Opioid addiction has been identified as a national crisis as fatal overdose rates soar, but in one of the most shocking examples yet of the drugs power, two addiction counselors at a rehab clinic tasked with helping others recover both died of fatal overdoses this week, authorities announced.

 

The two counselors were found unresponsive in two separate bathrooms by the recovering addicts they were tasked with supervising on May 22, Chester County DA Tom Hogan said. Drugs found near their bodies have tested positive for fentanyl.

 

The counselors worked at the Freedom Ridge Recovery Lodge in West Brandywine, a recovery home and halfway house for addicts which had two counselors and six men as residents. The residents who discovered them administered Narcan nasal spray to the counselors unsuccessfully, according to Hogan’s office, before calling 911. First responders pronounced the counselors dead at the scene. Neither has been identified.

 

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“If anybody is wondering how bad the opioid epidemic has become, this case is a frightening example,” Hogan said. “The staff members in charge of supervising recovering addicts succumbed to their own addiction and died of opioid overdoses. Opioids are a monster that is slowly consuming our population.”

Hogan’s office said heroin baggies and needles were found near both bodies. The baggies, stamped with the “Superman” logo and a “Danger/Skull & Crossbones” logo, were positive for fentanyl, according to preliminary tests.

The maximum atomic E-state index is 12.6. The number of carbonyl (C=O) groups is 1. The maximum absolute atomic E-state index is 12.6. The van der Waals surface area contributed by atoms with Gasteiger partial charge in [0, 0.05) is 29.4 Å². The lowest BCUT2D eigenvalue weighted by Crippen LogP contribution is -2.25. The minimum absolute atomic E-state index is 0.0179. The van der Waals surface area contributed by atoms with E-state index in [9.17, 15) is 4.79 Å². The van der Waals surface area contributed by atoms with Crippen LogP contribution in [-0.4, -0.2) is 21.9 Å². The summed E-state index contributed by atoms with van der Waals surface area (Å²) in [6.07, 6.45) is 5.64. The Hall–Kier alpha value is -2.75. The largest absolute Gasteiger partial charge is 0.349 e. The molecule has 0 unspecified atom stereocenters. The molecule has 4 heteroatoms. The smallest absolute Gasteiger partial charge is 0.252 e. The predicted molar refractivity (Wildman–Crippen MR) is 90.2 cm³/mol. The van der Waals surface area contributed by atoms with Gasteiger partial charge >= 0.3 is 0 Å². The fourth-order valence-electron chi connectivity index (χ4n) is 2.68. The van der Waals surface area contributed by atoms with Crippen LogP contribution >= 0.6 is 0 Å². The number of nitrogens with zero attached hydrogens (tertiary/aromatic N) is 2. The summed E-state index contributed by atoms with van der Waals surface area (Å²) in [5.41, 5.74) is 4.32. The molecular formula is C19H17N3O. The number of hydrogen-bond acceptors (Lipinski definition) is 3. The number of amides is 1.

“Anyone who sees baggies in the area with the Superman or Danger logo must be warned to stay away from those drugs,” Hogan said in a statement. “They appear to be heroin laced with fentanyl and are likely to kill anybody who uses them. We will not even let law enforcement handle them without special precautions because of the extreme danger of death or injury.”

“Nobody is immune,” Chester County Department of Drugs and Alcohol director Vince Brown said in a statement. “These deaths are tragic examples of the impact that the heroin and opioid epidemic continues to have on our communities … But it is important to know that help is available and that recovery, from any addiction, is possible and happens every day.”

This incident brings the number of drug-related deaths in Chester County in 2017 to at least 45. As of April 2017, the latest month for which statistics were available, there had been 43 drug-related deaths in the county, according to Chester County coroner David Dougherty.